Overall, fulfillment fees rose about 20% for standard items and 28% for large items compared to 2021. Amazon also adjusted size tiers to charge higher fees in new, more granular segments.
For example, the “Oversize” category now has “Large Bulky” and “Extra-Large” sub-tiers. While unavoidable, sellers can shift products into lower size/weight tiers to reduce fulfillment costs.
Related: Amazon Fees Calculator
The fees Amazon charges for removing or disposing of inventory saw exponential increases in 2023, compounding the impact of dimensional weight pricing.
For example, a standard-size pillow would now cost $12.37 to remove, a 930% increase from 2021.
Worse, starting February 5, 2024, expect to pay 5% to 10% more per removal order.
Careful forecasting and inventory management are vital to minimize costly removals and disposals. Strategic promotions or price reductions can help sell through stock before incurring these fees.
Pro tip: Amazon frequently commits various errors for which they compensate sellers. These errors include lost or damaged inventory and fulfillment mistakes during receiving, storing, shipping, or returning processes of your inventory. Despite Amazon implementing automated processes to identify some of these issues, sellers are advised to take a proactive approach to ensure they claim all eligible reimbursements.
For this reason, team up with an Amazon reimbursement service provider who will thoroughly review your account for potential reimbursement opportunities. Providers such as chargeguard (1st party sellers) and Seller Investigators (for 3P sellers) are dedicated to expertly identifying and securing reimbursements on behalf of Amazon businesses, streamlining the process and ensuring maximum benefit for your business.
Sellers who don’t pay attention to their slow-moving products stand to pay more in Amazon storage fees, thanks to the new surcharges tied to excess inventory.
On May 15, 2022, Amazon implemented an extra storage fee for inventory sitting in its warehouses for 271-365 days. Unlike the previous policy that enforced aged inventory fees after 365 days, also known as long-term storage fees, this change introduces an additional fee window within the 271-365 day range.
In 2023, Amazon introduced three new aged inventory tiers – 181 to 210 days, 211 to 240 days, and 241 to 300 days – as well as higher surcharges.
Sellers now face an unexpected and unwelcome increase in storage costs, as the aged inventory surcharge is poised to compound their financial burden with these new fees.
Aged inventory fees become applicable after the 6th month. For products aged between 181 and 210 days, an extra $0.50 per cubic foot will be charged in addition to other relevant storage fees. The surcharge may reach up to $6.90 per cubic foot for units aged 365 days or longer.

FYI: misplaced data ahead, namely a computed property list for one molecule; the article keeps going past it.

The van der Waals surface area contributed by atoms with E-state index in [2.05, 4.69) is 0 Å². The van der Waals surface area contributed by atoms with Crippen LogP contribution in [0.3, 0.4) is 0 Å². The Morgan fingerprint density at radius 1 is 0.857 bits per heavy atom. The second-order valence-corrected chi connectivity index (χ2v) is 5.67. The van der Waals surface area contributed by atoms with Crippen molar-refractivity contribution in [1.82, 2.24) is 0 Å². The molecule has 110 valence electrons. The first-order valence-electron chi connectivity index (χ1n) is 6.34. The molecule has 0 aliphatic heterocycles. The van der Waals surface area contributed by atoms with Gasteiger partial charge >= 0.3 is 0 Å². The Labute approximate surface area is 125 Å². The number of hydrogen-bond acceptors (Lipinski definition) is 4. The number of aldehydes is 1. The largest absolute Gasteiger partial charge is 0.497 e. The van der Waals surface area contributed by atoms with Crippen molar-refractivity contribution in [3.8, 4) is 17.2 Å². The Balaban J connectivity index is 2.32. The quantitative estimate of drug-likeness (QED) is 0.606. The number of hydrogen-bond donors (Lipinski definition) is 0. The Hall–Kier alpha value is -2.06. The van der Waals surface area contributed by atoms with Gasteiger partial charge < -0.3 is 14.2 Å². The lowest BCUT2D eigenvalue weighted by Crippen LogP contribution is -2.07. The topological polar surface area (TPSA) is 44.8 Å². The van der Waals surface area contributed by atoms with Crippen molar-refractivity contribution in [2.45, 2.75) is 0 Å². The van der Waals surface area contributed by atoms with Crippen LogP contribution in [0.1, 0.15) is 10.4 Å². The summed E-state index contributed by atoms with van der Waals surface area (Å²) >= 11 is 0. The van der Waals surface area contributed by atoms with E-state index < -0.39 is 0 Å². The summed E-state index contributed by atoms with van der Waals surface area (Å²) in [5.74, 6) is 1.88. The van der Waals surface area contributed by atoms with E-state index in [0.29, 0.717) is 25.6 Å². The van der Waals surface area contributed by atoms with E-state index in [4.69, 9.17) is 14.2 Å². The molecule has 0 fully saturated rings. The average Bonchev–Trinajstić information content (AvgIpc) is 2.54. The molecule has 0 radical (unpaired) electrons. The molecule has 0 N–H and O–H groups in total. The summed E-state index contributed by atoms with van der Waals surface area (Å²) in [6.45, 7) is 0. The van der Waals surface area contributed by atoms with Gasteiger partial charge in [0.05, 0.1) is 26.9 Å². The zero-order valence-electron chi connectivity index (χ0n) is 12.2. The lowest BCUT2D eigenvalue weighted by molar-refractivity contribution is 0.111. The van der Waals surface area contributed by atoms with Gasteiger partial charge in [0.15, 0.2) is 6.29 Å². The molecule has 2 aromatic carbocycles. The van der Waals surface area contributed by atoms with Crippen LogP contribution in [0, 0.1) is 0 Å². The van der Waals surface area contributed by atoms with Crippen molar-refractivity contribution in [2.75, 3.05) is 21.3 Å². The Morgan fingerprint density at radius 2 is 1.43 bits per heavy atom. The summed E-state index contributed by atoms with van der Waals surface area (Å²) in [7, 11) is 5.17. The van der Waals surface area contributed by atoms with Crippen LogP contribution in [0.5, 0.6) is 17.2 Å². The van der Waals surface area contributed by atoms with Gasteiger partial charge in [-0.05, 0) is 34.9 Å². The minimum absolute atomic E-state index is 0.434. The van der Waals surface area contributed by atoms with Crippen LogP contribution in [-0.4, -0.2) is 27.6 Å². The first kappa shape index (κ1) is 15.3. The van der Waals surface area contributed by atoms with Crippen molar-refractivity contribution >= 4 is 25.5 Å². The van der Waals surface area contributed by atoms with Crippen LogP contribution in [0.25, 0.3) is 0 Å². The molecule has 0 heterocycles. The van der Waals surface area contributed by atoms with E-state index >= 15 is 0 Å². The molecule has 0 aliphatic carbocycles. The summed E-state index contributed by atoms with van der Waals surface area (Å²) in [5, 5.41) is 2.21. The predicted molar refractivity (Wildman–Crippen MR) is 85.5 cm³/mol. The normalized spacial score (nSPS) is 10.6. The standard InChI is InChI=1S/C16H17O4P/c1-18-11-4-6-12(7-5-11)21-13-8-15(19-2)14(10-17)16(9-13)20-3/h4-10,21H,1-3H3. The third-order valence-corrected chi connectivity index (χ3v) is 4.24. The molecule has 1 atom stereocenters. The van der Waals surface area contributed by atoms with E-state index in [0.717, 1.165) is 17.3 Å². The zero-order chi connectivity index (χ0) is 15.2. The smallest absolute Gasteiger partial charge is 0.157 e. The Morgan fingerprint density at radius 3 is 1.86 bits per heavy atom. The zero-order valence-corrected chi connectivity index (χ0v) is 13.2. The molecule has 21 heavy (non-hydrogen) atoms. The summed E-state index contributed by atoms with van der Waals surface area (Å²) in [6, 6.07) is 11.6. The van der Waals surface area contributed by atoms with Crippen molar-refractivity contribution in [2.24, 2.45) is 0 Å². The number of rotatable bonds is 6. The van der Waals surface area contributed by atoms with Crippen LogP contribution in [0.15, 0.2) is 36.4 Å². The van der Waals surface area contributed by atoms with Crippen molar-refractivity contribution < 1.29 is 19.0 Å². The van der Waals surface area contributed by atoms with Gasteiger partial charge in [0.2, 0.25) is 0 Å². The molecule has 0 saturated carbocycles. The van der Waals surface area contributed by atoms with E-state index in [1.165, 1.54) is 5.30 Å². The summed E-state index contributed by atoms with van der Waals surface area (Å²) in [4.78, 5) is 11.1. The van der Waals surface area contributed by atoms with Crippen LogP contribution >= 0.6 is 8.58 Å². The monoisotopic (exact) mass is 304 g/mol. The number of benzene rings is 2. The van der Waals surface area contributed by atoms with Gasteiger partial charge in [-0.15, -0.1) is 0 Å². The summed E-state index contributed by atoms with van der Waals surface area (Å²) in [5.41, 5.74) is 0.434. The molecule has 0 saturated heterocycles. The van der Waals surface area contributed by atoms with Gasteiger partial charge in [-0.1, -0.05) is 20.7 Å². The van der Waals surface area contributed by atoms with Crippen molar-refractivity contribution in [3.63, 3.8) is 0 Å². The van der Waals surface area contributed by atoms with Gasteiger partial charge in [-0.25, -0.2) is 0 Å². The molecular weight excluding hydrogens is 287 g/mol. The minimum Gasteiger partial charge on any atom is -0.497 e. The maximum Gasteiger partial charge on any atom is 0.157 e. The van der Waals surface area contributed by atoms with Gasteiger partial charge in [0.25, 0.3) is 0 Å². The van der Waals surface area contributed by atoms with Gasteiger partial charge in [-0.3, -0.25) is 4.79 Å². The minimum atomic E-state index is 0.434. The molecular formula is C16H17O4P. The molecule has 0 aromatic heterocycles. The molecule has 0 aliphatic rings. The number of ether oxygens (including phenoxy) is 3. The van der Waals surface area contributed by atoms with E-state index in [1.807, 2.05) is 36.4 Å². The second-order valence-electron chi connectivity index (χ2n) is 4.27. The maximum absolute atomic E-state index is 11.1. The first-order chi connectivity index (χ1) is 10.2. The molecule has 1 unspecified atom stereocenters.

Sellers were also notified by Amazon that, unless they opted out, their settings would be automatically adjusted to “remove aging inventory” starting April 15, 2023. This update specifically pertains to inventory stuck in FBA for over 365 days, as well as items that haven’t sold in six or more consecutive months and have been stored in fulfillment centers for more than 180 days.
On March 1, 2023, Amazon has carried out changes to their restock limits system, introducing new inventory capacity restrictions and fees:
Try to mitigate the impact of overage and reservation fees on your profits by prioritizing effective inventory management.
Accurate demand planning (to avoid over-ordering), limiting bids for additional storage to best sellers, placing excess stock on sale, and regular inventory level monitoring through the FBA Capacity Manager Dashboard can help you to avoid overages. Removals or liquidations of slow-moving inventory provide last resort options.
Beginning June 1, 2024, Amazon is set to introduce new fee tiers for the storage utilization surcharge. Departing from the existing three-tier system (below 26 weeks, 26-39 weeks, and 39 weeks), sellers may now incur charges if their utilization ratio falls between 22 and 52+ weeks of total catalog-wide volume.
Off-peak period (January-September), April 1, 2024 and after
Peak period (October-December), Oct 1, 2024 and after
Meeting the criteria for this surcharge will result in its addition to the base monthly storage fee, causing an uptick in overall storage costs for sellers. Unlike a per-SKU basis, this surcharge is calculated based on the daily average volume, reflecting the total storage space occupied by your inventory in the FBA system.
Consequently, sellers with either very low volume or excessively slow-moving inventory may be the primary recipients of this additional fee.
Starting March 1, 2024, an inbound inventory placement fee will be applied to standard and large bulky-sized items to cover the costs associated with transporting inventory from an initial receiving center to various fulfillment centers (FCs) across the US.
This strategic move by Amazon aims to bring inventory closer to cities, facilitating faster delivery speeds and reducing outbound transportation costs. While this shift benefits both Amazon and shoppers, it has the potential to significantly increase seller inbound fees.
However, in certain scenarios, the convenience of shipping to a single location instead of multiple ones may offset the fee through actual shipping cost savings.
Anticipate an expense ranging from $0.21 to $0.68 per unit for standard-size items and $2.16 to $6.00 for large bulky products when shipping to a single location.
For sellers already saddled with massive profit erosion due to FBA fee increases in 2023, this fee adjustment could pose additional challenges.
Per Amazon, you could offset or avoid inbound shipping costs by opting for the program’s “Discounted” service.
Should your shipping plan meet the criteria (number of shipments, current inventory levels at FBA, and target inbound locations), you’ll be presented with the opportunity to opt for the “Discounted” FBA inbound placement service, allowing you to pay a reduced or zero fee when dispatching your inventory to various inbound locations within Amazon’s fulfillment network.
The array of Amazon FBA fee hikes in 2023 places further margin pressure on sellers. However, those taking proactive measures around packaging, inventory, pricing models, and promotions can greatly mitigate the impact.
Assessing potential 2024 fee changes also facilitates effective cost management, allowing sellers to make smart financial decisions and plan their budgets more accurately. This is crucial for maintaining a healthy profit margin and ensuring the overall financial well-being of the business.
Stay tuned for Part 3! We will uncover a set of strategies poised to aid you in restoring profitability and enhancing cash flow necessary for successfully growing your business amid skyrocketing FBA costs.